Our Gorgias episode, included Plato's claim that the purpose of punishment is reformative, i.e. to build character, either in the punished (reformation) or in observers (deterrence). That someone who does injustice should not then be rewarded for it is on Plato's account the natural order of things, true by definition, as it were, and is in itself a reason (much like Kant's thinking about this, as discussed here) for believing that there simply must be an afterlife where the virtuous are rewarded and the bad punished.
This is, to Socrates's interlocutors and likely to the readers, pretty goofy, archaic thinking. For a heap of discussion of modern positions on punishment, you may want to check out Zachary Shemtob's "Cruel and Unusual" podcast. I just listened to his interview from last May with Jeffrie G. Murphy, professor of law and philosophy at Arizona State University.
This particular episode goes through the various theories: retributive (people deserve it), reformative (it helps the punished's character), and, more generally, utilitarian (it provides deterrence or other benefits such as prevention of crimes through the incarceration of potential criminals. Murphy argues that we could have a much less draconian and arbitrary system of punishment without any cost in safety.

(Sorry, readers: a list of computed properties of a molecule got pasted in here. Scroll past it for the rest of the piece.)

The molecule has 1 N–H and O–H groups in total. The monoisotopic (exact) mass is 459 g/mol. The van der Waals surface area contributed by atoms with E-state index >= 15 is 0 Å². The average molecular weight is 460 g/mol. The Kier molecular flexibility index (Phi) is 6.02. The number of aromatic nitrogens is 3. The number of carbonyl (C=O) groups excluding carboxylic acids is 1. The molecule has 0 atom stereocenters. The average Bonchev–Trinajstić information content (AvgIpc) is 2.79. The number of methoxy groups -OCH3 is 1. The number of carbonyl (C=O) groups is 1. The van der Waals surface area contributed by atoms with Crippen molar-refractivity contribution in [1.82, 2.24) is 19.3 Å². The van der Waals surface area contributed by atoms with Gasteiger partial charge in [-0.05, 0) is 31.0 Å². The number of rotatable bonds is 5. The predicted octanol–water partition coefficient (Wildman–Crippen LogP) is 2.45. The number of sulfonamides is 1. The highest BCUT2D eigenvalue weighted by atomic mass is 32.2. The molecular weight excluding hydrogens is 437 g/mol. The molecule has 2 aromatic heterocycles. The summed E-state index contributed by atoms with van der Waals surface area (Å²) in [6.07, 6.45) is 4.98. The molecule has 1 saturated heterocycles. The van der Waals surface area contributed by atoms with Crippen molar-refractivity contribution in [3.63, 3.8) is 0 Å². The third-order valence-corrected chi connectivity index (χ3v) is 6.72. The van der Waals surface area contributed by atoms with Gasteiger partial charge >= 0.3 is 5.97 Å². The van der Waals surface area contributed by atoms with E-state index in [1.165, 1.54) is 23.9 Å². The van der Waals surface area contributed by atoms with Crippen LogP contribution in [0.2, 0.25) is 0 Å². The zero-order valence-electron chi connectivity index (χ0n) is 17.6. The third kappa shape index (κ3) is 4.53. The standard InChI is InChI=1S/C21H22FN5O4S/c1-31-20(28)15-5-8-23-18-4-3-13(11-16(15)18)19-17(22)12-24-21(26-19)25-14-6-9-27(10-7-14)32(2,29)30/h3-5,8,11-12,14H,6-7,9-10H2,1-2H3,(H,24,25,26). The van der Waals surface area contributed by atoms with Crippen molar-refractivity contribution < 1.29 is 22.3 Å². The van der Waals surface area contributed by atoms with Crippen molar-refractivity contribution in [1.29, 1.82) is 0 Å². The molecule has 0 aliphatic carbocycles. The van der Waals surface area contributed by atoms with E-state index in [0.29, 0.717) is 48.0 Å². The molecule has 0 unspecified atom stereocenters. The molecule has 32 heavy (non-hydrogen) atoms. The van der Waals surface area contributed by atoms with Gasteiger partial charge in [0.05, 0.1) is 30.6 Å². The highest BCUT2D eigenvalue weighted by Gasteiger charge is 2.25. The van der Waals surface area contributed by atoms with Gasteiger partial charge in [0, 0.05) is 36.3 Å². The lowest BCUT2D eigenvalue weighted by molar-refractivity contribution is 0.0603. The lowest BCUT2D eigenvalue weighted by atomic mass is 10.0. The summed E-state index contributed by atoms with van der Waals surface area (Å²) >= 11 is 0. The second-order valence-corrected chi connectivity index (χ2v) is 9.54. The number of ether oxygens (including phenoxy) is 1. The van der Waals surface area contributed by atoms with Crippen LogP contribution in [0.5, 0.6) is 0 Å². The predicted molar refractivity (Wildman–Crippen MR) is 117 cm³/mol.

Other Cruel & Unusual episodes cover the history of punishment (the podcast was almost called, according to the host when I spoke with him about it at its launching last year, "Discipline & Punish"), specific points of ethics (in one episode, a former police officer argues in favor of giving offenders the choice to receive flogging instead of some other punishment!), the science behind our desire to punish, theological issues (the history of ideas re. what hell is like!), and other issues. It's short and well-edited, so check it out if the topic is interesting to you.